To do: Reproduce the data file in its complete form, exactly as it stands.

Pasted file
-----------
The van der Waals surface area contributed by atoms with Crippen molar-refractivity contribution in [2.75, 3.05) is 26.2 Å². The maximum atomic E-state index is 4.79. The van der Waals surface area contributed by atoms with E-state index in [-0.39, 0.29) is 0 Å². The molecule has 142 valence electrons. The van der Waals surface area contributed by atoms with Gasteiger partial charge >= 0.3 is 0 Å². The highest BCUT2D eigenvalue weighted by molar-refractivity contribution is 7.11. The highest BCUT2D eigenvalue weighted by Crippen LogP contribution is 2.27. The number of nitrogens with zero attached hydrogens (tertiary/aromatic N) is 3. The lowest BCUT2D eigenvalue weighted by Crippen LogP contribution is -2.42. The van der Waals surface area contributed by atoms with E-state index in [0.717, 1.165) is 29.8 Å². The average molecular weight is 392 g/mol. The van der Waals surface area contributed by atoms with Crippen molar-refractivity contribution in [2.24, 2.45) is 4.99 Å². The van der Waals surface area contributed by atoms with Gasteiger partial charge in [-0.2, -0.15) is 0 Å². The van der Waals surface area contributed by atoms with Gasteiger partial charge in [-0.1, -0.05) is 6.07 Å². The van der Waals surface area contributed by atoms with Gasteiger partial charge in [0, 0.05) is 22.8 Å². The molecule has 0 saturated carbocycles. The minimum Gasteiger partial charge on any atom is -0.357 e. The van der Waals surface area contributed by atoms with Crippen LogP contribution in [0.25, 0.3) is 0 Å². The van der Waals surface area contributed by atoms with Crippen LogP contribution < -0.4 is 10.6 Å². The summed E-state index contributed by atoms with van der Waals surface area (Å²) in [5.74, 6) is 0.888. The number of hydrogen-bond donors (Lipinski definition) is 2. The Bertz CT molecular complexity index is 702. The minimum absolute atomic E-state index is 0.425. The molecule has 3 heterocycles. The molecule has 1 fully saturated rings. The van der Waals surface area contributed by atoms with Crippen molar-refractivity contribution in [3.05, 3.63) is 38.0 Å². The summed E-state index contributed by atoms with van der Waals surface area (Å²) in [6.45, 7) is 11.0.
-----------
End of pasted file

The van der Waals surface area contributed by atoms with Crippen molar-refractivity contribution in [2.75, 3.05) is 26.2 Å². The maximum atomic E-state index is 4.79. The van der Waals surface area contributed by atoms with E-state index in [-0.39, 0.29) is 0 Å². The molecule has 142 valence electrons. The van der Waals surface area contributed by atoms with Gasteiger partial charge >= 0.3 is 0 Å². The highest BCUT2D eigenvalue weighted by molar-refractivity contribution is 7.11. The highest BCUT2D eigenvalue weighted by Crippen LogP contribution is 2.27. The number of nitrogens with zero attached hydrogens (tertiary/aromatic N) is 3. The lowest BCUT2D eigenvalue weighted by Crippen LogP contribution is -2.42. The van der Waals surface area contributed by atoms with E-state index in [0.717, 1.165) is 29.8 Å². The average molecular weight is 392 g/mol. The van der Waals surface area contributed by atoms with Crippen molar-refractivity contribution in [2.24, 2.45) is 4.99 Å². The van der Waals surface area contributed by atoms with Gasteiger partial charge in [-0.2, -0.15) is 0 Å². The van der Waals surface area contributed by atoms with Gasteiger partial charge in [-0.1, -0.05) is 6.07 Å². The van der Waals surface area contributed by atoms with Gasteiger partial charge in [0, 0.05) is 22.8 Å². The molecule has 0 saturated carbocycles. The minimum Gasteiger partial charge on any atom is -0.357 e. The van der Waals surface area contributed by atoms with Crippen LogP contribution in [0.25, 0.3) is 0 Å². The van der Waals surface area contributed by atoms with Crippen LogP contribution < -0.4 is 10.6 Å². The summed E-state index contributed by atoms with van der Waals surface area (Å²) in [5.74, 6) is 0.888. The number of hydrogen-bond donors (Lipinski definition) is 2. The Bertz CT molecular complexity index is 702. The minimum absolute atomic E-state index is 0.425. The molecule has 3 heterocycles. The molecule has 1 fully saturated rings. The van der Waals surface area contributed by atoms with Crippen molar-refractivity contribution in [3.05, 3.63) is 38.0 Å². The summed E-state index contributed by atoms with van der Waals surface area (Å²) in [6.45, 7) is 11.0.